Learning Visually Online: Transition to Remote Teaching in 4.501
Professor Lawrence Sass’s Advanced Design and Digital Fabrication course (4.501) is deeply engaged with the physical world. Students learn the processes of designing, modeling, and rendering, and later fabricate furniture, buildings, and other structures.
Adapting to online
When Prof Sass’s plan to construct a tiny house on campus this spring with his students was quashed due to the course moving online, Sass was faced with the challenge of re-engineering his curriculum to work within the confines of online teaching and learning.
Normally, in the first half of 4.501, students focus on skills acquisition such as 3-D printing, laser cutting, and CNC machining. In the image below, students learn digital fabrication by CNC fabrication and assembly of a small bridge of plywood parts. They design the bridge in studio, share the data, and CNC fabricate plywood parts in the shop. They carry their parts from the shop and assemble them in Killian Court, discovering through physical assembly and interaction how design happens as a physical process.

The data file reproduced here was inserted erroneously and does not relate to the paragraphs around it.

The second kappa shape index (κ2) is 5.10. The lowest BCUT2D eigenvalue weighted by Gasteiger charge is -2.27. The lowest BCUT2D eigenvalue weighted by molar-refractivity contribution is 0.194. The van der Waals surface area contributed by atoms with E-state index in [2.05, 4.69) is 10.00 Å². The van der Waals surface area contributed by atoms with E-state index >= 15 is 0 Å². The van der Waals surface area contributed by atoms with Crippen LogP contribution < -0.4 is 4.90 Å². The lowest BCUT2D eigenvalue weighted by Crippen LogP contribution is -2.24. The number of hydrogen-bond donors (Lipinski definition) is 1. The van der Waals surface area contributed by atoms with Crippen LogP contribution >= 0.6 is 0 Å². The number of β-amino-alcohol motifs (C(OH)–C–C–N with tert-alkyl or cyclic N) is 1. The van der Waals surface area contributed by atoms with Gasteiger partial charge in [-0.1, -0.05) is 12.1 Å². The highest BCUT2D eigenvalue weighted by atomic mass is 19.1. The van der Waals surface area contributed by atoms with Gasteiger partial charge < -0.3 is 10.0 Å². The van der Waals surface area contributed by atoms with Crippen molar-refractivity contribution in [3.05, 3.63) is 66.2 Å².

After spring break, students continue implementing these skills through hands-on projects constructing other physical prototypes. However, when the course moved online, undertaking these projects was no longer feasible. This loss of experience in the physical world was a loss for the students. Sass surveyed his class mid-semester to determine how they would want to spend the rest of the course. He offered them the option to focus on research and historical inquiry or explore alternate methods for hands-on skills building.
Transitions from physical prototyping to animation
Sass’s students clearly indicated they still wanted to do hands-on work even in an online environment. Since constructing physical prototypes had become an impossibility, Prof Sass turned to a virtual solution, animation, with such tools as 3D Studio from the movie industry; Blender, for building models for gaming; and Rhino, a CAD modeling tool.
Although animation deliverables fall short of paralleling the complexity of physical prototypes, learning animation provided a unique perspective on design and offered students the opportunity to create innovative projects and develop a new set of competencies:
- Controlling camera movement and placement.
- Understanding object movement, ie taking apart and putting back together components and structures.
- Knowledge of keyframes for dismantling and re-assembling components.
- Use of lighting and light placement.
The animation skills that Sass’s students have learned will give them a competitive edge against their peers, as well as enhance their capacity to communicate effectively.
Prof Sass has successfully adapted his course to the limitations of an online environment and given his students meaningful and valuable alternate learning experiences.